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Like many others, here is a forgotten and overshadowed car. When is the last time you’ve seen one, let alone thought of one? And quite frankly, how can a car look this good and be so overlooked? The reality is that most people don’t appreciate the 348 for what it really is, and the car is routinely disregarded in favor of the F355 or 360 Modena.
On paper, it’s easy to see why. For one, the 348 is always mocked for being “slow” – even when it was brand new (everything from the NSX to the $30k LT1 Corvette could leave it in the dust). Its 0-60 time of 5.8 seconds was more than half a second behind that of the Porsche 911 (964). It even got spanked by GMC’s Syclone in a famous Car & Driver comparison back in the ’90s. Sure, the 348 had 40 more horsepower than the 328 it replaced, but it’s also 200lbs heavier. When paired with taller gearing, the 348 wasn’t much faster than the 328. Nor was it better looking, as some would say.
One of the 348’s party trick is the transaxle, which now sits behind the motor (rather than underneath it, like on the 328). Unfortunately, this new engine layout means that the timing belt sits right up against the rear bulkhead, requiring engine removal for a belt change (the 328 had a transverse mounted engine, which meant the belts could be accessed from the wheel well – no engine removal required).
The 348 also uses Ferrari’s last solid lifter V8, which means it requires periodic valve lash adjustment. I could go on, but that’s because I’m looking at the glass half empty. However, when you look at the glass half full… The 348 is the purest form of a driver’s car – a 300 horsepower Ferrari with a manual transmission, manual steering, dry sump oil system, and a complete lack of electronic driver aids (minus ABS). This is the last solid lifter V8 Ferrari ever built (!) giving the 348 a raw, racy character and a mechanical rasp that no subsequent Ferrari V8 could replicate – especially at 7,800 RPM!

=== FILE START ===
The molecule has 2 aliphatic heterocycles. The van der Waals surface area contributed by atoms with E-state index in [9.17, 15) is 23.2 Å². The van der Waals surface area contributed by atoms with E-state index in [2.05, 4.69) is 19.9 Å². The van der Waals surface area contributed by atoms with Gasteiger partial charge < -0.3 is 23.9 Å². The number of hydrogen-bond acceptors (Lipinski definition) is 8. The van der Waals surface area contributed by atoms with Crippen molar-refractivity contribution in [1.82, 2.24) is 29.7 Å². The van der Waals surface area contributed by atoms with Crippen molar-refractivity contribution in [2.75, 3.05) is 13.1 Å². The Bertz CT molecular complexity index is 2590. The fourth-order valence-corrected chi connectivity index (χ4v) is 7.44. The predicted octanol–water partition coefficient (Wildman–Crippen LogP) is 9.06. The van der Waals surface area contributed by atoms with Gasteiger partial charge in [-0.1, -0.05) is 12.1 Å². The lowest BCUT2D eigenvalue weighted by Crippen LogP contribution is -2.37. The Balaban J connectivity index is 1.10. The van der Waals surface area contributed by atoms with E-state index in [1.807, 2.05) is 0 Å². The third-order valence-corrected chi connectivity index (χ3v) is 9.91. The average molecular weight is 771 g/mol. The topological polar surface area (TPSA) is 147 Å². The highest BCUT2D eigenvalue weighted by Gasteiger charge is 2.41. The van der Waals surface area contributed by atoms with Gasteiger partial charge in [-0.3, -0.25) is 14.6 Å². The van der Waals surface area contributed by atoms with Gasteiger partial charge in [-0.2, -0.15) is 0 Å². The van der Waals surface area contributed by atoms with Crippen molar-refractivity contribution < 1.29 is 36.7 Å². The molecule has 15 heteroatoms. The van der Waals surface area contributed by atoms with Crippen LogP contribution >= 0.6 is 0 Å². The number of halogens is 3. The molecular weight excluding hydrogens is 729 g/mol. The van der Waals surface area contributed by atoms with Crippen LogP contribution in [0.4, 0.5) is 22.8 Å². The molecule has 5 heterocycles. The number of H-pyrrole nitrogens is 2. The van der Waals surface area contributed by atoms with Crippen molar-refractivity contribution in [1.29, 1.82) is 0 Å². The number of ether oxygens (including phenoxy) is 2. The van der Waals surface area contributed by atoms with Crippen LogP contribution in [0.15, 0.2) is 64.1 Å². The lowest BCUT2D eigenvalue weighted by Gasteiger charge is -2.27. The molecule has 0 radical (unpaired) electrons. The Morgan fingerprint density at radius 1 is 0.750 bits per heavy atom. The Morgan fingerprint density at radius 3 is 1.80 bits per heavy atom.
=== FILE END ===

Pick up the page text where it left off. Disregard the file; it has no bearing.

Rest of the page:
And sure, it weighs more than the older 328 … because its chassis is 59% stiffer. Plus, the engine is mounted 5″ lower thanks to the compact dry sump and a transmission that sits behind the motor (rather than underneath it, like in the 328). Power flows through a twin-plate clutch and a ZF limited slip, resulting in a Ferrari that actually encourages hard launches from a standstill (as MotorWeek found out.)
Plus – if you’re savvy enough – the 348 is one of the last Ferrari models that you can actually work on yourself. A site called my348.com grants you access to the factory service manual as well as DIY photos and explanations for common repairs!
The new engine layout meant there was room to mount a radiator on both sides of the vehicle (rather than at the nose of the car) further improving the car’s weight distribution – hence the “slicer” intake ducts on the sides, who’s sole purpose is to channel fresh air to those radiators. By the way, those ducts came straight from the Testarossa.
Having a radiator poke out on each side obviously made the 348 a quite wide. At 74.5 in, it was nearly ten inches wider than a Porsche Carrera 2 (which already has wide hips).
And honestly … when you see one wearing a monochrome black paint job paired with a set of sharp 5 spoke wheels, you just can’t stop staring at it. Quite frankly, it’s the best spec to have. Not many cars come with a factory stance that can rival this 348.
When the F355 came out in 1994, it was clearly a tasteful evolution of the 348’s styling, with its smoother lines and softer, rounded edges. It’s an absolutely beautiful car – much better looking than the 348 back in 1994. But in today’s car culture, some could argue that the tides have turned – there’s a growing lust for the crude, disco-era styling found on ’70s and ’80s sports cars. Having evolved from the same design language found on the Testarossa and F40, the 348 wears some of that wild Italian flair that disappeared with the F355. The sharp angles and vulgar side ducts give the 348 a touch of drama that the F355 simply doesn’t have.
Remember, as much as the F355 and 360 were better cars, there’s no ignoring the fact that these were the first Ferraris geared toward the masses. Things like power steering and automatic “F1” shifting made it easy to just hop in and drive. But the 348 requires you to roll up your sleeves before getting in – and that’s what makes this car appealing.
Plus, most F355 buyers opted for the F1 auto transmission, naturally making the low production 6spd manual coupes highly sought after (and expensive). On the other hand, the 348 could only be had with a 5spd manual, and these routinely sell for less than half of what the equivalent 6spd F355 coupe would bring.
Bottom line – the 348 is no dud, and it deserves some appreciation. Especially when it looks this good.